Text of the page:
Background: Application of highly cross-linked polyethylene (HXLPE) to a posterior cruciate-substituting total knee arthroplasty (TKA) might add the risk of fracture and failure of the tibial polyethylene insert. The purpose of this study is to evaluate the long-term (up to 19 years) clinical and radiographic results of posterior cruciate-substituting TKAs with HXLPE or conventional polyethylene. Methods: This study analyzed the results of 1,217 patients (444 men and 773 women; mean age of 65 ± 7 years, range, 31-85) (2,434 knees) who had received a NexGen LPS-Flex prosthesis with a conventional tibial insert in one knee and the same prosthesis with an HXLPE tibial insert in the contralateral knee. The mean duration of follow-up was 17 years (range, 15-19). Results: The 2 groups did not differ significantly (P > .05) with regard to the clinical and radiographic results. No knee in either group had a fracture of the tibial polyethylene post or failure of the locking mechanism of the tibial polyethylene insert or osteolysis. Twenty-eight knees (2.3%) in the HXLPE group and 26 knees (2.1%) in the conventional polyethylene group were revised. The estimated survival rate at 17 years was 97.7% in the HXLPE group and 97.9% in the conventional polyethylene group. Conclusion: The data suggest that clinical and radiographic findings at a mean of 17 years after posterior cruciate-substituting TKA are the same for patients treated with HXLPE and those treated with conventional polyethylene.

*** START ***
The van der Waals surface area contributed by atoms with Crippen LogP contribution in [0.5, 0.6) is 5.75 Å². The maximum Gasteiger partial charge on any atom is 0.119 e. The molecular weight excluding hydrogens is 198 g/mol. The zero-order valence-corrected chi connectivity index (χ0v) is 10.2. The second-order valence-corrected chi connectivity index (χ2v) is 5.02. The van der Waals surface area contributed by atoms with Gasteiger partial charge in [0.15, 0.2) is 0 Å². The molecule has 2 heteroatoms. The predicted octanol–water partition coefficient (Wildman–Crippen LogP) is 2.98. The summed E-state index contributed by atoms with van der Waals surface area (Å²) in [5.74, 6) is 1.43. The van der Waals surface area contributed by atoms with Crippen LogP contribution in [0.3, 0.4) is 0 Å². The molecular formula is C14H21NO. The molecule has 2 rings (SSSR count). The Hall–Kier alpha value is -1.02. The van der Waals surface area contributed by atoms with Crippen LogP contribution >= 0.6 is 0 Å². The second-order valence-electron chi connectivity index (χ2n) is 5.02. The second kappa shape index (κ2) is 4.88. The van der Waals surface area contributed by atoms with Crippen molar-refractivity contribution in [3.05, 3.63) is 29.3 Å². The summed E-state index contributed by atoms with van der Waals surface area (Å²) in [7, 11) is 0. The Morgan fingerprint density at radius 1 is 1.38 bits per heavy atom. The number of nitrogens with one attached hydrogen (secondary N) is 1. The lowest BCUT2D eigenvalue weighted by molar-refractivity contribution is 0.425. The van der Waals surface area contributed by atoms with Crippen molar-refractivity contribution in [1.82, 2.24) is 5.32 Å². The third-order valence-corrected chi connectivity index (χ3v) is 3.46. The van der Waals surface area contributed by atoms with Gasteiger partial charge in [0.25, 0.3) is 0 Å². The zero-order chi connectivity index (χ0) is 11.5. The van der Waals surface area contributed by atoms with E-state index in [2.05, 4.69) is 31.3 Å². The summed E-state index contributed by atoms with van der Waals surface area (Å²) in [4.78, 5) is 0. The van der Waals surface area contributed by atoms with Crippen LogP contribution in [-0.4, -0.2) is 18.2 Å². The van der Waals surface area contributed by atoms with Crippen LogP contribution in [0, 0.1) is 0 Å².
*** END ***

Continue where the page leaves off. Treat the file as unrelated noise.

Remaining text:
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- conventional polyethylene
- fracture of tibial polyethylene insert
- high-flexion LPS-flex prosthesis
- highly cross-linked polyethylene
- survivorship of TKA prosthesis